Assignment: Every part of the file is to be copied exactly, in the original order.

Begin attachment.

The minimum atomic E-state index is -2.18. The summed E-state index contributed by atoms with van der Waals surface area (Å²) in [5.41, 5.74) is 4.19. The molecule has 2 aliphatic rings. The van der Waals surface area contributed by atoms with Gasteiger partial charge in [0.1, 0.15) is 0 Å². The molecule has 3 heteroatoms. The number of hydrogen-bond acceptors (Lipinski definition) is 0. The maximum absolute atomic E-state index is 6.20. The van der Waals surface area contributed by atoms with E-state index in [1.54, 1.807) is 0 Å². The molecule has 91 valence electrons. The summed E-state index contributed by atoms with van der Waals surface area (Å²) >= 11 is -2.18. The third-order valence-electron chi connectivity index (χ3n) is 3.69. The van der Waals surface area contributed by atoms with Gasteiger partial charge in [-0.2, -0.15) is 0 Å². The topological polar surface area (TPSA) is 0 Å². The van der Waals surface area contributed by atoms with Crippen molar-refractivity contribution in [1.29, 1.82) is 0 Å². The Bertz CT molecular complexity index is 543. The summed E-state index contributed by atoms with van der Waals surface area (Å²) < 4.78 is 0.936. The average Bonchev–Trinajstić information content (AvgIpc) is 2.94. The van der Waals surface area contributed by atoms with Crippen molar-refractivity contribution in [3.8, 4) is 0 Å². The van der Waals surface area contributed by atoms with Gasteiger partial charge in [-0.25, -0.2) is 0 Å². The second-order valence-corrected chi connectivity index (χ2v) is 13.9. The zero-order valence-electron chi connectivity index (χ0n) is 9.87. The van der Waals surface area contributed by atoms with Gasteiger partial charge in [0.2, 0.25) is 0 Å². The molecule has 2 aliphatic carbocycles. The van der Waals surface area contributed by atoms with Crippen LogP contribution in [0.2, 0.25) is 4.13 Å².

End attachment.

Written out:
The minimum atomic E-state index is -2.18. The summed E-state index contributed by atoms with van der Waals surface area (Å²) in [5.41, 5.74) is 4.19. The molecule has 2 aliphatic rings. The van der Waals surface area contributed by atoms with Gasteiger partial charge in [0.1, 0.15) is 0 Å². The molecule has 3 heteroatoms. The number of hydrogen-bond acceptors (Lipinski definition) is 0. The maximum absolute atomic E-state index is 6.20. The van der Waals surface area contributed by atoms with E-state index in [1.54, 1.807) is 0 Å². The molecule has 91 valence electrons. The summed E-state index contributed by atoms with van der Waals surface area (Å²) >= 11 is -2.18. The third-order valence-electron chi connectivity index (χ3n) is 3.69. The van der Waals surface area contributed by atoms with Gasteiger partial charge in [-0.2, -0.15) is 0 Å². The topological polar surface area (TPSA) is 0 Å². The van der Waals surface area contributed by atoms with Crippen molar-refractivity contribution in [1.29, 1.82) is 0 Å². The Bertz CT molecular complexity index is 543. The summed E-state index contributed by atoms with van der Waals surface area (Å²) < 4.78 is 0.936. The average Bonchev–Trinajstić information content (AvgIpc) is 2.94. The van der Waals surface area contributed by atoms with Crippen molar-refractivity contribution in [3.8, 4) is 0 Å². The van der Waals surface area contributed by atoms with Gasteiger partial charge in [-0.25, -0.2) is 0 Å². The second-order valence-corrected chi connectivity index (χ2v) is 13.9. The zero-order valence-electron chi connectivity index (χ0n) is 9.87. The van der Waals surface area contributed by atoms with Gasteiger partial charge in [0.2, 0.25) is 0 Å². The molecule has 2 aliphatic carbocycles. The van der Waals surface area contributed by atoms with Crippen LogP contribution in [0.2, 0.25) is 4.13 Å².